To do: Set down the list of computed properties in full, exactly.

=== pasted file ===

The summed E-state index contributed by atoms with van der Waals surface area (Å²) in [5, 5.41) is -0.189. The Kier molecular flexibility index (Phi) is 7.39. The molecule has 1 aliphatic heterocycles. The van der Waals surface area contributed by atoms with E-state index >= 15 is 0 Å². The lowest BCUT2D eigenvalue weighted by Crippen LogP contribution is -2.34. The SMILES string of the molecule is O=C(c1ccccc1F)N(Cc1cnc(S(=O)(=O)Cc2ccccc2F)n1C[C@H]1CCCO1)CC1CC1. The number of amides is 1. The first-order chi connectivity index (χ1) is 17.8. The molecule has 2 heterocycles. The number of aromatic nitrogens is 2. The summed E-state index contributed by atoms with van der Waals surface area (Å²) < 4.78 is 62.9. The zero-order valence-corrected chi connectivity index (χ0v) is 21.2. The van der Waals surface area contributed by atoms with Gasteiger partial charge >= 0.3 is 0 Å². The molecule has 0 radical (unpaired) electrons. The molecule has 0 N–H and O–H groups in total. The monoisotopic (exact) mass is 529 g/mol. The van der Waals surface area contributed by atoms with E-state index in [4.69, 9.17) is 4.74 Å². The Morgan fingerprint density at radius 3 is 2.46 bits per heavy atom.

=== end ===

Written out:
The summed E-state index contributed by atoms with van der Waals surface area (Å²) in [5, 5.41) is -0.189. The Kier molecular flexibility index (Phi) is 7.39. The molecule has 1 aliphatic heterocycles. The van der Waals surface area contributed by atoms with E-state index >= 15 is 0 Å². The lowest BCUT2D eigenvalue weighted by Crippen LogP contribution is -2.34. The SMILES string of the molecule is O=C(c1ccccc1F)N(Cc1cnc(S(=O)(=O)Cc2ccccc2F)n1C[C@H]1CCCO1)CC1CC1. The number of amides is 1. The first-order chi connectivity index (χ1) is 17.8. The molecule has 2 heterocycles. The number of aromatic nitrogens is 2. The summed E-state index contributed by atoms with van der Waals surface area (Å²) < 4.78 is 62.9. The zero-order valence-corrected chi connectivity index (χ0v) is 21.2. The van der Waals surface area contributed by atoms with Gasteiger partial charge >= 0.3 is 0 Å². The molecule has 0 radical (unpaired) electrons. The molecule has 0 N–H and O–H groups in total. The monoisotopic (exact) mass is 529 g/mol. The van der Waals surface area contributed by atoms with E-state index in [4.69, 9.17) is 4.74 Å². The Morgan fingerprint density at radius 3 is 2.46 bits per heavy atom.